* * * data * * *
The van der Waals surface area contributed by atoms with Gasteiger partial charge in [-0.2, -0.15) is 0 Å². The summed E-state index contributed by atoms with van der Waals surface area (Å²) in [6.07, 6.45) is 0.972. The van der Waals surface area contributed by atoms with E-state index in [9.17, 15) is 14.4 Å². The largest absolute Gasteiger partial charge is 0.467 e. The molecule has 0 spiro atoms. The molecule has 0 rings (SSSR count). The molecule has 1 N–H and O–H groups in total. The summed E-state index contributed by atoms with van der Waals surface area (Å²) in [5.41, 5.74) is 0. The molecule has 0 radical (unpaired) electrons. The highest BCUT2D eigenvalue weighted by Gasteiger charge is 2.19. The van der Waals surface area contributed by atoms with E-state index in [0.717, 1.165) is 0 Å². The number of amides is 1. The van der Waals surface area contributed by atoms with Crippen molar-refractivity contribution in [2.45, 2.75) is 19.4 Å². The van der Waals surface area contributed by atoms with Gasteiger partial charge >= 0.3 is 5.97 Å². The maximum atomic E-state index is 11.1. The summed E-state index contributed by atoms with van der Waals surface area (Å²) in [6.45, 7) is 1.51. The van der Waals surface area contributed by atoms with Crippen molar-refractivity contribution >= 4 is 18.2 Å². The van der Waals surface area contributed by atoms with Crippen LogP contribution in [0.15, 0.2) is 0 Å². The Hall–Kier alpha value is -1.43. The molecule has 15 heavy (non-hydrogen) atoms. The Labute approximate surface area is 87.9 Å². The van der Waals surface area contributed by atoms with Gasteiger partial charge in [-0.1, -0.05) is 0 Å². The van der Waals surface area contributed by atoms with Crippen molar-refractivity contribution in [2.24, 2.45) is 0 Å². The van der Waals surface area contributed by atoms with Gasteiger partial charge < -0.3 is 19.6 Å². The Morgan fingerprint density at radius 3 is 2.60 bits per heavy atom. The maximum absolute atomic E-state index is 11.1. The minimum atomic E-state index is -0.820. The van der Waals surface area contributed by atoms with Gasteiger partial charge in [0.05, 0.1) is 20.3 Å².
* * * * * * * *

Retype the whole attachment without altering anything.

The van der Waals surface area contributed by atoms with Gasteiger partial charge in [-0.2, -0.15) is 0 Å². The summed E-state index contributed by atoms with van der Waals surface area (Å²) in [6.07, 6.45) is 0.972. The van der Waals surface area contributed by atoms with E-state index in [9.17, 15) is 14.4 Å². The largest absolute Gasteiger partial charge is 0.467 e. The molecule has 0 spiro atoms. The molecule has 0 rings (SSSR count). The molecule has 1 N–H and O–H groups in total. The summed E-state index contributed by atoms with van der Waals surface area (Å²) in [5.41, 5.74) is 0. The molecule has 0 radical (unpaired) electrons. The highest BCUT2D eigenvalue weighted by Gasteiger charge is 2.19. The van der Waals surface area contributed by atoms with E-state index in [0.717, 1.165) is 0 Å². The number of amides is 1. The van der Waals surface area contributed by atoms with Crippen molar-refractivity contribution in [2.45, 2.75) is 19.4 Å². The van der Waals surface area contributed by atoms with Gasteiger partial charge >= 0.3 is 5.97 Å². The maximum atomic E-state index is 11.1. The summed E-state index contributed by atoms with van der Waals surface area (Å²) in [6.45, 7) is 1.51. The van der Waals surface area contributed by atoms with Crippen molar-refractivity contribution >= 4 is 18.2 Å². The van der Waals surface area contributed by atoms with Crippen LogP contribution in [0.15, 0.2) is 0 Å². The Hall–Kier alpha value is -1.43. The molecule has 15 heavy (non-hydrogen) atoms. The Labute approximate surface area is 87.9 Å². The van der Waals surface area contributed by atoms with Gasteiger partial charge in [-0.1, -0.05) is 0 Å². The van der Waals surface area contributed by atoms with Crippen molar-refractivity contribution in [2.24, 2.45) is 0 Å². The van der Waals surface area contributed by atoms with Gasteiger partial charge < -0.3 is 19.6 Å². The Morgan fingerprint density at radius 3 is 2.60 bits per heavy atom. The maximum absolute atomic E-state index is 11.1. The minimum atomic E-state index is -0.820. The van der Waals surface area contributed by atoms with Gasteiger partial charge in [0.05, 0.1) is 20.3 Å².